Trucks cost society €143 billion a year across the EU through damage to infrastructure and health as well as congestion, climate change and other effects. The impact of heavy-duty vehicles is assessed in a new independent study for T&E which also finds that only 30% of these costs are covered by fuel excise duties, vehicle taxes and infrastructure charges.
Belgium this week introduces a distanced-based truck toll as a new study reveals that trucks cost society €143 billion a year across the EU. The independent study for green transport group Transport & Environment (T&E) also found that trucks currently cover only 30% of these costs through taxation and charges. As the EU revises its road charging directive, T&E said Belgium’s road charging scheme is a fair way to ensure that trucks pay for a bigger share of the damage they cause.
Road charging for lorries has been introduced in Russia, with environmental groups hoping it will bring a shift in freight from road to rail. The measure is intended primarily to raise money to repair roads; any environmental benefits look like being accidental.
T&E commissioned a study to monetise the external costs of trucks and to determine whether truck users are now covering a larger share of their external costs than in 2009 – when the first Are Trucks Taking Their Toll? report was published. The report finds that while there has been progress, a lot remains to be done.
Our job is to research, debate and campaign with the facts available. But in 2015 our work also saw us expose the real impact of transport on our climate, environment and health. Check out T&E's annual report to watch our story.
Increasing the use of natural gas in cars and trucks would be largely ineffective in reducing greenhouse gas (GHG) emissions and air pollution, a new independent study finds. There are no GHG savings in shifting from diesel cars and trucks to compressed or liquefied natural gas (LNG) cars and trucks, while petrol-hybrid, electric and hydrogen cars deliver much greater climate benefits, the study for sustainable transport group Transport & Environment says.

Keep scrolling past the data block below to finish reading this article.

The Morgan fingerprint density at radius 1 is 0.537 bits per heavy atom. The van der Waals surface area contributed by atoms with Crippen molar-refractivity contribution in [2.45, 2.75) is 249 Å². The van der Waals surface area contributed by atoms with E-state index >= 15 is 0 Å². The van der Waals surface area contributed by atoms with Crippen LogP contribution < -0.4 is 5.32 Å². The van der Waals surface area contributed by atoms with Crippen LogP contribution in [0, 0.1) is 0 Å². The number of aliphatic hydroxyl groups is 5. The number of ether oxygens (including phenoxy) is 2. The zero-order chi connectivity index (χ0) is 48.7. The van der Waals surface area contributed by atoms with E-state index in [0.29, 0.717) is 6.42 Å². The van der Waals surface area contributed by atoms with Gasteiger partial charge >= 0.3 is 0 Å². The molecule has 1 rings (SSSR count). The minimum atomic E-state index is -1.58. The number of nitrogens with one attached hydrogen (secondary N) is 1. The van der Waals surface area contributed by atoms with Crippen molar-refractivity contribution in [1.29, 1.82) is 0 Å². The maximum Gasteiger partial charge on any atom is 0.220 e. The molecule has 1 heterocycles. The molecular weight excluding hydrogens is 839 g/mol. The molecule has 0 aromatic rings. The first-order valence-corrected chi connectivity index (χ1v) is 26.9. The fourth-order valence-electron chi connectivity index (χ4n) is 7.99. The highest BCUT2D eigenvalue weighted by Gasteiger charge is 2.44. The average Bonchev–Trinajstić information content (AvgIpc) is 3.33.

Europe’s diesel cars received indirect subsidies totalling almost €27 billion last year through lower fuel taxes, a new study has found. Diesel fuel was taxed at, on average, 14 cent less per litre than petrol in 2014, according to Europe’s tax deals for diesel, which was published by T&E last month.
Europeans pay 14 cent more on average in tax for a litre of petrol than for diesel – indirectly subsidising diesel cars to the order of €2,600 per vehicle, a new study by sustainable transport group Transport & Environment (T&E) finds. This 30% tax gap in favour of diesel is a key reason for diesel cars’ majority share of new sales in Europe and leads to air quality problems where nine out of 10 diesel cars fail to meet NOx limits when driven on the road. 
The gap between petrol and diesel taxes in Europe is quite unique in the world and is the main reason why diesel engines have taken off in Europe and not worldwide. This study analyses fuel price and tax trends since 1980 and adds a specific analysis of diesel tax paid by trucks. It finds that in 2014 the gap in tax levels for diesel and petrol paid by motorists was €0.14/l, which is 30% lower than petrol per unit of energy or tonne of CO2.
The city council in Gothenburg has decided to keep the city’s congestion charge despite the result of a referendum held last September that called for its abolition. The decision to maintain the charge was taken in order to protect funding for a new rail tunnel under the city centre.